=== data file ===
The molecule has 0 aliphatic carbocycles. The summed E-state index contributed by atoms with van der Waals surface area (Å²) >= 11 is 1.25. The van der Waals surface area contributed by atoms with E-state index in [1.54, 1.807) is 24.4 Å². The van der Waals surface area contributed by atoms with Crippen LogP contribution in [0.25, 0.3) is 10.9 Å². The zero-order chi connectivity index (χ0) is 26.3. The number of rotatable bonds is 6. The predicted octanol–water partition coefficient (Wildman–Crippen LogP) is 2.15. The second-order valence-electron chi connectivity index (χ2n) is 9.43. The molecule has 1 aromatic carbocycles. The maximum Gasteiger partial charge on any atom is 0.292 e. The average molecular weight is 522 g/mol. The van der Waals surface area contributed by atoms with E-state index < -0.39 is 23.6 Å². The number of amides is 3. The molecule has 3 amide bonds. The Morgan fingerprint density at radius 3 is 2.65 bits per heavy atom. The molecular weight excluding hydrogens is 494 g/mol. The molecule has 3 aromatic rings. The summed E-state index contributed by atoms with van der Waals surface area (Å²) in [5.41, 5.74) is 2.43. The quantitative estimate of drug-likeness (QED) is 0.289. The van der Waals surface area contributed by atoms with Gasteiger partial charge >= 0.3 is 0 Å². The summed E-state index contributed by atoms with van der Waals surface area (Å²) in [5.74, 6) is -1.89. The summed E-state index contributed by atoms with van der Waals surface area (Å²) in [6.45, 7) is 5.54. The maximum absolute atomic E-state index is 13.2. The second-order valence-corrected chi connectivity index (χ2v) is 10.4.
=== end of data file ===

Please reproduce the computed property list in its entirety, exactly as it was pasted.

The molecule has 0 aliphatic carbocycles. The summed E-state index contributed by atoms with van der Waals surface area (Å²) >= 11 is 1.25. The van der Waals surface area contributed by atoms with E-state index in [1.54, 1.807) is 24.4 Å². The van der Waals surface area contributed by atoms with Crippen LogP contribution in [0.25, 0.3) is 10.9 Å². The zero-order chi connectivity index (χ0) is 26.3. The number of rotatable bonds is 6. The predicted octanol–water partition coefficient (Wildman–Crippen LogP) is 2.15. The second-order valence-electron chi connectivity index (χ2n) is 9.43. The molecule has 1 aromatic carbocycles. The maximum Gasteiger partial charge on any atom is 0.292 e. The average molecular weight is 522 g/mol. The van der Waals surface area contributed by atoms with E-state index < -0.39 is 23.6 Å². The number of amides is 3. The molecule has 3 amide bonds. The Morgan fingerprint density at radius 3 is 2.65 bits per heavy atom. The molecular weight excluding hydrogens is 494 g/mol. The molecule has 3 aromatic rings. The summed E-state index contributed by atoms with van der Waals surface area (Å²) in [5.41, 5.74) is 2.43. The quantitative estimate of drug-likeness (QED) is 0.289. The van der Waals surface area contributed by atoms with Gasteiger partial charge >= 0.3 is 0 Å². The summed E-state index contributed by atoms with van der Waals surface area (Å²) in [5.74, 6) is -1.89. The summed E-state index contributed by atoms with van der Waals surface area (Å²) in [6.45, 7) is 5.54. The maximum absolute atomic E-state index is 13.2. The second-order valence-corrected chi connectivity index (χ2v) is 10.4.